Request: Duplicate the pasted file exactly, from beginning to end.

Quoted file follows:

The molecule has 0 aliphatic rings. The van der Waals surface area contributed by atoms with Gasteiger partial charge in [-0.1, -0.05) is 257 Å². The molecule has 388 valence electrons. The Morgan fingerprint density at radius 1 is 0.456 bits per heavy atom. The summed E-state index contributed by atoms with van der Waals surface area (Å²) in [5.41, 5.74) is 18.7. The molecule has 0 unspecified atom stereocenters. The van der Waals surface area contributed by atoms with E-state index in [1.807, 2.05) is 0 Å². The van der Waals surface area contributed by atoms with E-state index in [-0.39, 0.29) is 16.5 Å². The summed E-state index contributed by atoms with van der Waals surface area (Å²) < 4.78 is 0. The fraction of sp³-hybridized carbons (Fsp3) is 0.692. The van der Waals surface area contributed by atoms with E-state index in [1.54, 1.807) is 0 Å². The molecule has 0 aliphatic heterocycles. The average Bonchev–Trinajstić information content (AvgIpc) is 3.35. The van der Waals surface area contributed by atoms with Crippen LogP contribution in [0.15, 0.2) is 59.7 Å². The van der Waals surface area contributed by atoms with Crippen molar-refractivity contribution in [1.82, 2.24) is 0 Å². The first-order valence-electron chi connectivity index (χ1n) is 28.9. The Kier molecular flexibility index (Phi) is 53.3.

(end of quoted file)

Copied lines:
The molecule has 0 aliphatic rings. The van der Waals surface area contributed by atoms with Gasteiger partial charge in [-0.1, -0.05) is 257 Å². The molecule has 388 valence electrons. The Morgan fingerprint density at radius 1 is 0.456 bits per heavy atom. The summed E-state index contributed by atoms with van der Waals surface area (Å²) in [5.41, 5.74) is 18.7. The molecule has 0 unspecified atom stereocenters. The van der Waals surface area contributed by atoms with E-state index in [1.807, 2.05) is 0 Å². The van der Waals surface area contributed by atoms with E-state index in [-0.39, 0.29) is 16.5 Å². The summed E-state index contributed by atoms with van der Waals surface area (Å²) < 4.78 is 0. The fraction of sp³-hybridized carbons (Fsp3) is 0.692. The van der Waals surface area contributed by atoms with E-state index in [1.54, 1.807) is 0 Å². The molecule has 0 aliphatic heterocycles. The average Bonchev–Trinajstić information content (AvgIpc) is 3.35. The van der Waals surface area contributed by atoms with Crippen LogP contribution in [0.15, 0.2) is 59.7 Å². The van der Waals surface area contributed by atoms with Crippen molar-refractivity contribution in [1.82, 2.24) is 0 Å². The first-order valence-electron chi connectivity index (χ1n) is 28.9. The Kier molecular flexibility index (Phi) is 53.3.